Pyle: Green energy handouts hurt Virginia

February 4, 2014 by  
Filed under Green Energy News

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In this photo taken Tuesday Jan. 28, 2014 wind turbines are seen as the sun sets in Rumney, N.H. (AP Photo/Jim Cole)

Posted: Tuesday, February 4, 2014 2:30 am

Pyle: Green energy handouts hurt Virginia

Thomas Pyle | Pyle is the president of the American Energy Alliance.

What’s the real cost of wind power?

For Virginians, it’s more than $72 million in handouts to big business, according to estimates by the Institute for Energy Research, which advocates for conventional energy sources.

They paid that much money in 2012 so that multi-national corporations could experiment with wind power on the taxpayer dime, and yet not a single cent of that money was spent in the state.

It’s a textbook case of corporate welfare that doesn’t benefit Virginia. The culprit is a federal program called the wind production tax credit. After 20 years of taking Virginians’ money once in their taxes and twice in their utility bills, the wind credit expired at the end of 2013. Now Congress is debating whether to renew this corporate cash cow.

But the evidence is mounting that these types of green and clean energy handouts are surprisingly dirty. According to a new report by CBS News, the federal government has lavished the green energy and technology industry with $150 billion in taxpayer money in recent years.

This deluge of federal funding has only resulted in a string of technological flops and business bankruptcies.

There’s no shortage of examples. Solyndra, which went bankrupt after receiving half a billion taxpayer dollars, is already well-known. Abound Solar received $400 million in loan guarantees in 2010, then filed for bankruptcy in 2012.

Fisker Automotive took $528 million in federal loans in 2009 and another $392 million in 2012, then laid off 75 percent of its workforce last April. And LG Chem took $151 million in stimulus money to build an electric car battery plant where employees were paid to do nothing.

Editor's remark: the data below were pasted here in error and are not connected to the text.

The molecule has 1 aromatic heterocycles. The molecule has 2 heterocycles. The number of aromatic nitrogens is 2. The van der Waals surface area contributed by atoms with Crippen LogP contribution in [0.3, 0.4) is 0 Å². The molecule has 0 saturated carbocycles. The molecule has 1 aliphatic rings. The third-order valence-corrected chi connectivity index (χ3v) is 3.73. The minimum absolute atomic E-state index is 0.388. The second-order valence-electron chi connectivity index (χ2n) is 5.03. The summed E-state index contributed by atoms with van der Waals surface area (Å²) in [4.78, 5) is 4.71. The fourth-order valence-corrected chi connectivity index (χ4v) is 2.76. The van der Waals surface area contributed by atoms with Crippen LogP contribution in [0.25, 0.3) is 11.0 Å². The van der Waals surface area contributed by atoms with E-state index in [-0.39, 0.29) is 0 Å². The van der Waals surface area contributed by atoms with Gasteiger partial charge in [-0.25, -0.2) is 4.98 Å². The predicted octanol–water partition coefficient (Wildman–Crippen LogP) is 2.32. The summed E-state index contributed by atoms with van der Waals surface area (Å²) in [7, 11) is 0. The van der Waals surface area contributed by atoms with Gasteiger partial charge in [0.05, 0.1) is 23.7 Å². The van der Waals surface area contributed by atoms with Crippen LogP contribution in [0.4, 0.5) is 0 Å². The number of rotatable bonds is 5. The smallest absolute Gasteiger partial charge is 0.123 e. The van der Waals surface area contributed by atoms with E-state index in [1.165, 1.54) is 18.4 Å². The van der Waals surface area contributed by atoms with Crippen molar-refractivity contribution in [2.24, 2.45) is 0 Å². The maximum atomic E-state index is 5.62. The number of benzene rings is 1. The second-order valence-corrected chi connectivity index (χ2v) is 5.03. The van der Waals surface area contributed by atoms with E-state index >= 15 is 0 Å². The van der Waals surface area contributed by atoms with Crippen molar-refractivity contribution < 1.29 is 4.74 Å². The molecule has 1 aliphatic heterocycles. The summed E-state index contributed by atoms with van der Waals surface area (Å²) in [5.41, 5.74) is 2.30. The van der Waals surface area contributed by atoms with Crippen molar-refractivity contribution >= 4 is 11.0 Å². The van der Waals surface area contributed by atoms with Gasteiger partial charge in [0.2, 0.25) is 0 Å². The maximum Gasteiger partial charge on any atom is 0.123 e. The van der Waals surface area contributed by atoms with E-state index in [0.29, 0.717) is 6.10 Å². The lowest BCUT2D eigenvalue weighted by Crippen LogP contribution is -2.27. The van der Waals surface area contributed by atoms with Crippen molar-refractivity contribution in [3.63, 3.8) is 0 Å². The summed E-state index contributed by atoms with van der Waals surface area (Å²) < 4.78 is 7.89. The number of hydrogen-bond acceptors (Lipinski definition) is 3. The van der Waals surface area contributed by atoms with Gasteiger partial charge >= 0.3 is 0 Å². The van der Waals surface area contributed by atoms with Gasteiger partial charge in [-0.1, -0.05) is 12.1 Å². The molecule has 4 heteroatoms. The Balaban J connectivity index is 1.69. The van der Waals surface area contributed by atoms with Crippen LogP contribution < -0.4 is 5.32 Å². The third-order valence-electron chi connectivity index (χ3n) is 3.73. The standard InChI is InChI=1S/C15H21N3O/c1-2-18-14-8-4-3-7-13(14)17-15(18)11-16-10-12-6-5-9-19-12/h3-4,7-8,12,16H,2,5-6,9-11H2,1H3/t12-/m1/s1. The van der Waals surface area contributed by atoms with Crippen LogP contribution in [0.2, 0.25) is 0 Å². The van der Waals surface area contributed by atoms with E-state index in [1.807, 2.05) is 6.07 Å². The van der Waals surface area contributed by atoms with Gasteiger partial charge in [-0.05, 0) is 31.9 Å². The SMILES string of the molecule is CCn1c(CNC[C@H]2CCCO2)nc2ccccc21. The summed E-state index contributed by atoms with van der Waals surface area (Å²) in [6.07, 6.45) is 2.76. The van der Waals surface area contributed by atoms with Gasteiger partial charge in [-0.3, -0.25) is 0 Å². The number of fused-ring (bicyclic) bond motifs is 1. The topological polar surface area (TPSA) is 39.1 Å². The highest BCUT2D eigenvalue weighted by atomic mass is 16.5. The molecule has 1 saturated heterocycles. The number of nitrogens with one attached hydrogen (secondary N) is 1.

In all of these cases, poor and middle-class taxpayers came out the real losers. They paid for it once with their taxes, and they will pay again with higher energy bills. The winners, though, are the millionaires and billionaires who used the taxpayers’ money to experiment with new technologies and business models. Our loss has been their experiential and monetary gain, even if the companies they founded go under.

Even where it hasn’t fizzled, green energy’s economic impact hasn’t been that bright. According to a comprehensive study recently released by a team of Spanish academics, each new green job costs the rest of the Spanish economy 2.2 other jobs because of the necessary subsidies.

These perverse trade-offs can be laid at the feet of government energy subsidies. Whether it’s $150 or $150 billion, the government’s financial intervention distorts the economy by shifting investment from proven job creators to expensive experiments that – as Solyndra and others demonstrate – don’t always pan out.

All of this information directly bears on the question of the wind credit and Virginia. The wind credit is a microcosm of the problems inherent in the green energy industry. Like other taxpayer-funded green initiatives, renewing it would only worsen the negative effects that such subsidies have already had on job creation and economic growth while enabling green job billionaires to continue their experiments with Virginians’ money.

There’s nothing clean about perpetuating such a system.


Tuesday, February 4, 2014 2:30 am.

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